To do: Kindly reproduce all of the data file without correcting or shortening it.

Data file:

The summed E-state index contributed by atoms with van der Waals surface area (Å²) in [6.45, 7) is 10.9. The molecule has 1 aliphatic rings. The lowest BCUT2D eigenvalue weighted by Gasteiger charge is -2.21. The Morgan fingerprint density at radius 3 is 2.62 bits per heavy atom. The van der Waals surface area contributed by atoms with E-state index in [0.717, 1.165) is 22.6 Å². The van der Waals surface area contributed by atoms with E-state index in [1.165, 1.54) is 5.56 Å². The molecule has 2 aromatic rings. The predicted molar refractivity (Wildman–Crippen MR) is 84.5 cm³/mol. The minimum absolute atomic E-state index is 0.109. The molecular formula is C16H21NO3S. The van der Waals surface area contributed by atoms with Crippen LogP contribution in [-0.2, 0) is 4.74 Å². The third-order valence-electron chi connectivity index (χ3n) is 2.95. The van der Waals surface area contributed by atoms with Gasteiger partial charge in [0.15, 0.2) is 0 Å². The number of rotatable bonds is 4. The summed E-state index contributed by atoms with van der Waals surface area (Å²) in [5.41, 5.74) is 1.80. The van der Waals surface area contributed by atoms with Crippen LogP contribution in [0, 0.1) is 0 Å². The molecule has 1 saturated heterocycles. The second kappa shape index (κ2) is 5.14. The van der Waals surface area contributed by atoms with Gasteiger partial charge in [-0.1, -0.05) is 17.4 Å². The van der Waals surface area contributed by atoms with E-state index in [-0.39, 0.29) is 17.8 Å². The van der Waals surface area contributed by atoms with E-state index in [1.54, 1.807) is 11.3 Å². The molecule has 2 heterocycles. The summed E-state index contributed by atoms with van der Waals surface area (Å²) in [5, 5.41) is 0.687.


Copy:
The summed E-state index contributed by atoms with van der Waals surface area (Å²) in [6.45, 7) is 10.9. The molecule has 1 aliphatic rings. The lowest BCUT2D eigenvalue weighted by Gasteiger charge is -2.21. The Morgan fingerprint density at radius 3 is 2.62 bits per heavy atom. The van der Waals surface area contributed by atoms with E-state index in [0.717, 1.165) is 22.6 Å². The van der Waals surface area contributed by atoms with E-state index in [1.165, 1.54) is 5.56 Å². The molecule has 2 aromatic rings. The predicted molar refractivity (Wildman–Crippen MR) is 84.5 cm³/mol. The minimum absolute atomic E-state index is 0.109. The molecular formula is C16H21NO3S. The van der Waals surface area contributed by atoms with Crippen LogP contribution in [-0.2, 0) is 4.74 Å². The third-order valence-electron chi connectivity index (χ3n) is 2.95. The van der Waals surface area contributed by atoms with Gasteiger partial charge in [0.15, 0.2) is 0 Å². The number of rotatable bonds is 4. The summed E-state index contributed by atoms with van der Waals surface area (Å²) in [5.41, 5.74) is 1.80. The van der Waals surface area contributed by atoms with Crippen LogP contribution in [0, 0.1) is 0 Å². The molecule has 1 saturated heterocycles. The second kappa shape index (κ2) is 5.14. The van der Waals surface area contributed by atoms with Gasteiger partial charge in [-0.1, -0.05) is 17.4 Å². The van der Waals surface area contributed by atoms with E-state index in [-0.39, 0.29) is 17.8 Å². The van der Waals surface area contributed by atoms with E-state index in [1.54, 1.807) is 11.3 Å². The molecule has 2 heterocycles. The summed E-state index contributed by atoms with van der Waals surface area (Å²) in [5, 5.41) is 0.687.